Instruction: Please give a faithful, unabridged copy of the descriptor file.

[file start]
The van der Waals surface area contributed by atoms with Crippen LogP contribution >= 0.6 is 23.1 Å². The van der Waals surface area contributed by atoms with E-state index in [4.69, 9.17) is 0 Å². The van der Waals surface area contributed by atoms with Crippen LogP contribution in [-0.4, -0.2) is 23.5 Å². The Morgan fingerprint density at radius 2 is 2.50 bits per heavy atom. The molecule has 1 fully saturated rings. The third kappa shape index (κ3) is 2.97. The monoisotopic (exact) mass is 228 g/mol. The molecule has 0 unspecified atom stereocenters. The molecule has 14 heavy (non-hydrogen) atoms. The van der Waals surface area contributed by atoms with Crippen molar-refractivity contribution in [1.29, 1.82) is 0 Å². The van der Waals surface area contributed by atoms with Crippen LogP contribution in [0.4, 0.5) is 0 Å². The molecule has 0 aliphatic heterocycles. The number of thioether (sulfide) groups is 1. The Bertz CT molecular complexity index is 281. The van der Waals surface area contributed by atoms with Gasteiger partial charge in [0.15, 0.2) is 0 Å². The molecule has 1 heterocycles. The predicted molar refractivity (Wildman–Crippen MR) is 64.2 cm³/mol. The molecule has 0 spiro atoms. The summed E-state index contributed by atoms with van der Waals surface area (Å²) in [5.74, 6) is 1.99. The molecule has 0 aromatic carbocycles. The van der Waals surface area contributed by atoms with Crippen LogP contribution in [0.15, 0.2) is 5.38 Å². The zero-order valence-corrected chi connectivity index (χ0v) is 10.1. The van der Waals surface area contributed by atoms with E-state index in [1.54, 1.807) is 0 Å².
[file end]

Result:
The van der Waals surface area contributed by atoms with Crippen LogP contribution >= 0.6 is 23.1 Å². The van der Waals surface area contributed by atoms with E-state index in [4.69, 9.17) is 0 Å². The van der Waals surface area contributed by atoms with Crippen LogP contribution in [-0.4, -0.2) is 23.5 Å². The Morgan fingerprint density at radius 2 is 2.50 bits per heavy atom. The molecule has 1 fully saturated rings. The third kappa shape index (κ3) is 2.97. The monoisotopic (exact) mass is 228 g/mol. The molecule has 0 unspecified atom stereocenters. The molecule has 14 heavy (non-hydrogen) atoms. The van der Waals surface area contributed by atoms with Crippen molar-refractivity contribution in [1.29, 1.82) is 0 Å². The van der Waals surface area contributed by atoms with Crippen LogP contribution in [0.4, 0.5) is 0 Å². The molecule has 0 aliphatic heterocycles. The number of thioether (sulfide) groups is 1. The Bertz CT molecular complexity index is 281. The van der Waals surface area contributed by atoms with Gasteiger partial charge in [0.15, 0.2) is 0 Å². The molecule has 1 heterocycles. The predicted molar refractivity (Wildman–Crippen MR) is 64.2 cm³/mol. The molecule has 0 spiro atoms. The summed E-state index contributed by atoms with van der Waals surface area (Å²) in [5.74, 6) is 1.99. The molecule has 0 aromatic carbocycles. The van der Waals surface area contributed by atoms with Crippen LogP contribution in [0.15, 0.2) is 5.38 Å². The zero-order valence-corrected chi connectivity index (χ0v) is 10.1. The van der Waals surface area contributed by atoms with E-state index in [1.54, 1.807) is 0 Å².